59. 59. Investigation into Three Possible Pediatric Configurations • These configurations also affect the number and utilization of the case carts. This result is shown below. Scenario Large Carts Small Carts Cart Utilization Current State 36 22 69% All Recovery Seventh Floor 36 24 89% 1st Stage Recovery Seventh Floor 42 28 88% 1st Stage Recovery Seventh Floor With Revised Elevator Assignments 40 26 84% 59
  60. 60. • Implementation of standardized order sets • Selection of correct CareMap • Consultations • Initiation of D/C planning • Turnaround time of echo • Documentation of echo • Discharge disposition • Documentation of ACE/ARB • Compliance of MD to utilize standardized order set • Comorbidities • Compliance of use of CareMap • Necessity of needing echo during hospitalization • Patient compliance to follow-up care • Patient resistance to D/C • Support system High Medium Low In Control Out of Control Control / Impact Matrix 60
  61. 61. Investigation into Three Possible Pediatric Configurations • The split recovery configurations also take a higher level of labor due to the extra inefficiency of the transport. This is shown in the table below. Scenario Name Work Time (HR/Month) Difference (Hr/Month) Difference (%) All Recovery Seventh Floor ORRN 1769.711683 All Recovery Seventh Floor PACURN 1750.139175 All Recovery Seventh Floor PreOpHoldingRN 24.75219583 All Recovery Seventh Floor Stage1RN 210.2421708 All Recovery Seventh Floor Stage2RN 284.1366333 All Recovery Seventh Floor PreOpRn 168.4124917 All Recovery Seventh Floor pedsor rn 503.7172042 All Recovery Seventh Floor pedspacu rn 447.3996583 Total Direct Work Hours 5158.511213 1st Stage Recovery Seventh Floor ORRN 1933.453766 163.7420825 9.25% 1st Stage Recovery Seventh Floor PACURN 1955.386574 205.2473992 11.73% 1st Stage Recovery Seventh Floor PreOpHoldingRN 34.21132917 9.459133333 38.22% 1st Stage Recovery Seventh Floor Stage1RN 227.6355263 17.39335542 8.27% 1st Stage Recovery Seventh Floor Stage2RN 308.7912758 24.6546425 8.68% 1st Stage Recovery Seventh Floor PreOpRn 184.9787271 16.56623542 9.84% 1st Stage Recovery Seventh Floor pedsor rn 546.7629521 43.04574792 8.55% 1st Stage Recovery Seventh Floor pedspacu rn 477.2634808 29.8638225 6.67% Total Direct Work Hours 5668.483631 509.9724188 9.89% 1st Stage Recovery Seventh Floor With Revised Elevator Assignments ORRN 1865.26964 95.55795661 5.40% 1st Stage Recovery Seventh Floor With Revised Elevator Assignments PACURN 1886.428978 136.2898028 7.79% 1st Stage Recovery Seventh Floor With 61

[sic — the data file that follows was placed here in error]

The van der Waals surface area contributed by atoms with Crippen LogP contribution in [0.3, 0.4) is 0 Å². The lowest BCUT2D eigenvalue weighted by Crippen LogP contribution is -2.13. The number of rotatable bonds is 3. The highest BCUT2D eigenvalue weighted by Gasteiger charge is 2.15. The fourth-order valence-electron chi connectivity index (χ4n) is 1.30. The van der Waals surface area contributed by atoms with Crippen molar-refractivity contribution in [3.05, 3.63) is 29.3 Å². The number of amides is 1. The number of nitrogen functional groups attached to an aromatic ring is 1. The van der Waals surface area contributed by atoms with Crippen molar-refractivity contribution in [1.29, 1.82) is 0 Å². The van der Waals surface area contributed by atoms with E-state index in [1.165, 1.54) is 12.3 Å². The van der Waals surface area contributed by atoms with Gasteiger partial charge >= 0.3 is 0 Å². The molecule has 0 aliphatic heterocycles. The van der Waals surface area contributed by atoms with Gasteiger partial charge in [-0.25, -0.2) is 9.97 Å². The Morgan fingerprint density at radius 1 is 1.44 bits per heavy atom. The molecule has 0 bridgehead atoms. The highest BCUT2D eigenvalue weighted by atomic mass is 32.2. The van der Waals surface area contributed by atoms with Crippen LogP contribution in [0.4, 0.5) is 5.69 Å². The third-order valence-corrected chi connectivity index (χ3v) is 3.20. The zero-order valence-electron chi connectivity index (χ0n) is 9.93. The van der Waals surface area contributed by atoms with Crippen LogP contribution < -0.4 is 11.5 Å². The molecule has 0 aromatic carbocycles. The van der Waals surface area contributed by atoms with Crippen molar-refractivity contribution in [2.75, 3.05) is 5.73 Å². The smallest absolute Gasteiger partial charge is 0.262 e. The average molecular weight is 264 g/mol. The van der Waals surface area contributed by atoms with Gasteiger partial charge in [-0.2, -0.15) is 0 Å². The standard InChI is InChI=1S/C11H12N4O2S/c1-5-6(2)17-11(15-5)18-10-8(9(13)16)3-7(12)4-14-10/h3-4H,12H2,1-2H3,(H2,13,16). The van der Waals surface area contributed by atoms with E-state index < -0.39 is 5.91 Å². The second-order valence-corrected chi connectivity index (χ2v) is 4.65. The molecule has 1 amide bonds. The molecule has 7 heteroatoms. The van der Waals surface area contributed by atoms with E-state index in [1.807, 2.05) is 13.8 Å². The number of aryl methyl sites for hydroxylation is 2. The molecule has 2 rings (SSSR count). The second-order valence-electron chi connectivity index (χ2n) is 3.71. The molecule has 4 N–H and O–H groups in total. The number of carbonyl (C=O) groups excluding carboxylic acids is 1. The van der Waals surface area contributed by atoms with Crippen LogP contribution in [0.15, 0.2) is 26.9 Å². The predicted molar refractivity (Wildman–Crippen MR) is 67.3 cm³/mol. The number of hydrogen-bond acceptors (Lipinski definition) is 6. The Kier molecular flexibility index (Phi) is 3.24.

62. 62. Investigation into Three Possible Pediatric ConfigurationsConclusions The configuration with pediatric pre-op in the main OR area and all pediatric recovery occurring on the seventh floor is the most efficient since it minimizes the elevator use and avoids contention for bed space in the seventh floor complex between incoming pre- operative patients and outgoing post-operative patients. This option demonstrates superior metrics in the following areas versus the other two options:  Lower overall patient cycle time for all patients including Pediatric patients  Lower number of Class P patients that exceed the 120 minute threshold  Lower patient hold times due to higher efficiency of Phase I and II recovery in the same physical space  Lower number of case carts required to support the ORs in total The revision to the case cart process showed a marked decrease in the number of case carts required to support the ORs using the most recent volumes. This analysis shows that approximately 40 large carts and 26 small carts are required to ensure no delays due to unavailability of case carts. The case carts and case cart washer remain an area of concern. All possible measures need to be taken to ensure the reliability and uptime of the cart washer. 62
  63. 63. Simulation 63
  64. 64. 64